"Weiner provides a lively play-by-play of a recount that fascinated the state, if not the nation." —The New Yorker
"Those who were pulling for Al Franken will enjoy this detailed account of how the 2008 Senate race in Minnesota and its subsequent recount contributed to the Democrats' total of 60 senators—the magic number needed to beat back a Republican filibuster. As nasty, ugly and unappealing as the battle between Franken and Norm Coleman was, watching the two sides explore every opportunity to pick up a vote or three in the post-election recount was just fascinating. No, it wasn't Florida, as the title suggests. The presidency was not at stake. And in that contest, the Democrats lost. But they won in Minnesota in the Great Recount of 2009. And if nothing else, the moral of the story is that every vote—every vote—counts." —Ken Rudin
"Weiner’s lively description of the ins and outs of the recount battle will please election junkies, political scientists and political consultants." —Kirkus Reviews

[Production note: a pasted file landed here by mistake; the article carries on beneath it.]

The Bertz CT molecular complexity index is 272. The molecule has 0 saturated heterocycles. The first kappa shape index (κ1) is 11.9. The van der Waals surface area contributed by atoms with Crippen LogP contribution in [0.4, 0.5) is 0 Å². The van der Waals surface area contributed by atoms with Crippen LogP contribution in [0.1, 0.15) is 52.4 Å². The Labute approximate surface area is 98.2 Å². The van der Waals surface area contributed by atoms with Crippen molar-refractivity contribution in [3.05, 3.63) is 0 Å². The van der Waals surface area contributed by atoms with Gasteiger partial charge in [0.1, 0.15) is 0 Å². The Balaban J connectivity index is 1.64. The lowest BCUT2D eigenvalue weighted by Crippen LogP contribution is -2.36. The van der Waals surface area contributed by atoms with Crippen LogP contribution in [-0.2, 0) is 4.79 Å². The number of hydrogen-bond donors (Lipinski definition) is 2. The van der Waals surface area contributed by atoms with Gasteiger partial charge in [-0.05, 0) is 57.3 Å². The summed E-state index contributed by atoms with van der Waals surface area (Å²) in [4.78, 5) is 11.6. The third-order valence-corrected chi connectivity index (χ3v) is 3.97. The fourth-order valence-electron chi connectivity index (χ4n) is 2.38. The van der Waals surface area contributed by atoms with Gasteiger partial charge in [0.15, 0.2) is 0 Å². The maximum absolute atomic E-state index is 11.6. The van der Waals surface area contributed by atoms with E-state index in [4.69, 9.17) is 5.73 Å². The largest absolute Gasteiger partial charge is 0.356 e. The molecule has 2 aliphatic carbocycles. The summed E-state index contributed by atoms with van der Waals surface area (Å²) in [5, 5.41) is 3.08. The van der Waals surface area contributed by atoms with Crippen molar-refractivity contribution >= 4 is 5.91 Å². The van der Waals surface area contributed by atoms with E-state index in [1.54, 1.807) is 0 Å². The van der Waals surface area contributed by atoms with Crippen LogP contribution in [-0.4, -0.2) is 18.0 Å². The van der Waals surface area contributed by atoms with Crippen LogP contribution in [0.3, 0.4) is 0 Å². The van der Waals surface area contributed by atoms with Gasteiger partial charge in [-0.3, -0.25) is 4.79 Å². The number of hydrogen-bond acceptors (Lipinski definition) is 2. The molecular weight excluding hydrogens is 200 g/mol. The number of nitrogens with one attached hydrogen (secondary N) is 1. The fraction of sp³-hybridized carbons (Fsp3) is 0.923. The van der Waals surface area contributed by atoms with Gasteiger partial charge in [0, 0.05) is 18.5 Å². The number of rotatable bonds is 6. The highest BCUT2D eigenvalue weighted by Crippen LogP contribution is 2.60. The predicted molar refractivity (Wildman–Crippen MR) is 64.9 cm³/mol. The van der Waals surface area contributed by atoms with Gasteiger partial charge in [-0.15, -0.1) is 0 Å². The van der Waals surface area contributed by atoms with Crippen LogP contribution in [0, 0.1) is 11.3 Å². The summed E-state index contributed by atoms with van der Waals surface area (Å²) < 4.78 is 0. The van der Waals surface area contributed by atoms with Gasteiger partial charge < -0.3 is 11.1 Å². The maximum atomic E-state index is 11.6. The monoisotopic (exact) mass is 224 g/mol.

"The epic Franken-Coleman affair made Bush-Gore 2000 seem like a brief encounter. What the national media in DC observed through binoculars, Jay Weiner saw through a microscope. He's written a vivid tale of legal wrangling, political manuevering, and chutzpah told with a sportswriter's flair that puts to rest the notion that middle American politics are dull and shows that 'Minnesota nice' is nothing but an outdated cliche." —Glenn Thrush, POLITICO
About the Author
Jay Weiner's coverage of the 2008 U.S. Senate recount and election contest between Norm Coleman and Al Franken earned him the 2008 Frank Premack Public Affairs Journalism Award, Minnesota's highest journalism honor. A sports journalist with the Minneapolis Star Tribune for twenty-eight years, he has written for the Twin Cities-based news Web site MinnPost.com since 2007 and is the author of Stadium Games: Fifty Years of Big League Greed and Bush League Boondoggles, also from the University of Minnesota Press. He lives and works in St. Paul.